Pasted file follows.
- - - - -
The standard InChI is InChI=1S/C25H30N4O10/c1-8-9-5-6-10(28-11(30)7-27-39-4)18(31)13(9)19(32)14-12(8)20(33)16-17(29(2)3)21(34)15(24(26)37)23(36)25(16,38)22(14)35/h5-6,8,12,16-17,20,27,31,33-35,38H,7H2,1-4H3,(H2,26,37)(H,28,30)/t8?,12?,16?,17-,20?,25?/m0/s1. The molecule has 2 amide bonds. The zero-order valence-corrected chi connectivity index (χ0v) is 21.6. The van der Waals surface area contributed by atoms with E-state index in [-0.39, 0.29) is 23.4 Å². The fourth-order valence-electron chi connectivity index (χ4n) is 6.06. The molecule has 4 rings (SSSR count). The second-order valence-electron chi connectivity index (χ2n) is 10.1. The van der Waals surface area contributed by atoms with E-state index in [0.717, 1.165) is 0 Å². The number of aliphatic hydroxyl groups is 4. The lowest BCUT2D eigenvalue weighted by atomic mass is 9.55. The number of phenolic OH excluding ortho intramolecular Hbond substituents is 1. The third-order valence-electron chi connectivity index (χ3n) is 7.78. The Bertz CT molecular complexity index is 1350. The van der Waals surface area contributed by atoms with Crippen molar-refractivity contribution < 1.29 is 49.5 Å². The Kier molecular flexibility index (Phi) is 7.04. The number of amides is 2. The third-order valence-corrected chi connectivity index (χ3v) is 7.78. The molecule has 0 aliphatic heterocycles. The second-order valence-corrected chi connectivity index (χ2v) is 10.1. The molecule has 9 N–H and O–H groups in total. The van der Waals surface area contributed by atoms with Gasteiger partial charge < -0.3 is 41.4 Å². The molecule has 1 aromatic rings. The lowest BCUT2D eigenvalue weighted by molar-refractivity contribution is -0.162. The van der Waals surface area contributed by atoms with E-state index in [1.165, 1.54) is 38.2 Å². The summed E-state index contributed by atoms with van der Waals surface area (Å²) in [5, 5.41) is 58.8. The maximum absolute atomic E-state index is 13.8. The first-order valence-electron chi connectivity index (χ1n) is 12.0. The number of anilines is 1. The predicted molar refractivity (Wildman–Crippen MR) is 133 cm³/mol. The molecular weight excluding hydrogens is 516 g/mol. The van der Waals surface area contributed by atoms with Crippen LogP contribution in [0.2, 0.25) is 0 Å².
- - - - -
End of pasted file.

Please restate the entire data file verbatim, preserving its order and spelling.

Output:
The standard InChI is InChI=1S/C25H30N4O10/c1-8-9-5-6-10(28-11(30)7-27-39-4)18(31)13(9)19(32)14-12(8)20(33)16-17(29(2)3)21(34)15(24(26)37)23(36)25(16,38)22(14)35/h5-6,8,12,16-17,20,27,31,33-35,38H,7H2,1-4H3,(H2,26,37)(H,28,30)/t8?,12?,16?,17-,20?,25?/m0/s1. The molecule has 2 amide bonds. The zero-order valence-corrected chi connectivity index (χ0v) is 21.6. The van der Waals surface area contributed by atoms with E-state index in [-0.39, 0.29) is 23.4 Å². The fourth-order valence-electron chi connectivity index (χ4n) is 6.06. The molecule has 4 rings (SSSR count). The second-order valence-electron chi connectivity index (χ2n) is 10.1. The van der Waals surface area contributed by atoms with E-state index in [0.717, 1.165) is 0 Å². The number of aliphatic hydroxyl groups is 4. The lowest BCUT2D eigenvalue weighted by atomic mass is 9.55. The number of phenolic OH excluding ortho intramolecular Hbond substituents is 1. The third-order valence-electron chi connectivity index (χ3n) is 7.78. The Bertz CT molecular complexity index is 1350. The van der Waals surface area contributed by atoms with Crippen molar-refractivity contribution < 1.29 is 49.5 Å². The Kier molecular flexibility index (Phi) is 7.04. The number of amides is 2. The third-order valence-corrected chi connectivity index (χ3v) is 7.78. The molecule has 0 aliphatic heterocycles. The second-order valence-corrected chi connectivity index (χ2v) is 10.1. The molecule has 9 N–H and O–H groups in total. The van der Waals surface area contributed by atoms with Gasteiger partial charge < -0.3 is 41.4 Å². The molecule has 1 aromatic rings. The lowest BCUT2D eigenvalue weighted by molar-refractivity contribution is -0.162. The van der Waals surface area contributed by atoms with E-state index in [1.165, 1.54) is 38.2 Å². The summed E-state index contributed by atoms with van der Waals surface area (Å²) in [5, 5.41) is 58.8. The maximum absolute atomic E-state index is 13.8. The first-order valence-electron chi connectivity index (χ1n) is 12.0. The number of anilines is 1. The predicted molar refractivity (Wildman–Crippen MR) is 133 cm³/mol. The molecular weight excluding hydrogens is 516 g/mol. The van der Waals surface area contributed by atoms with Crippen LogP contribution in [0.2, 0.25) is 0 Å².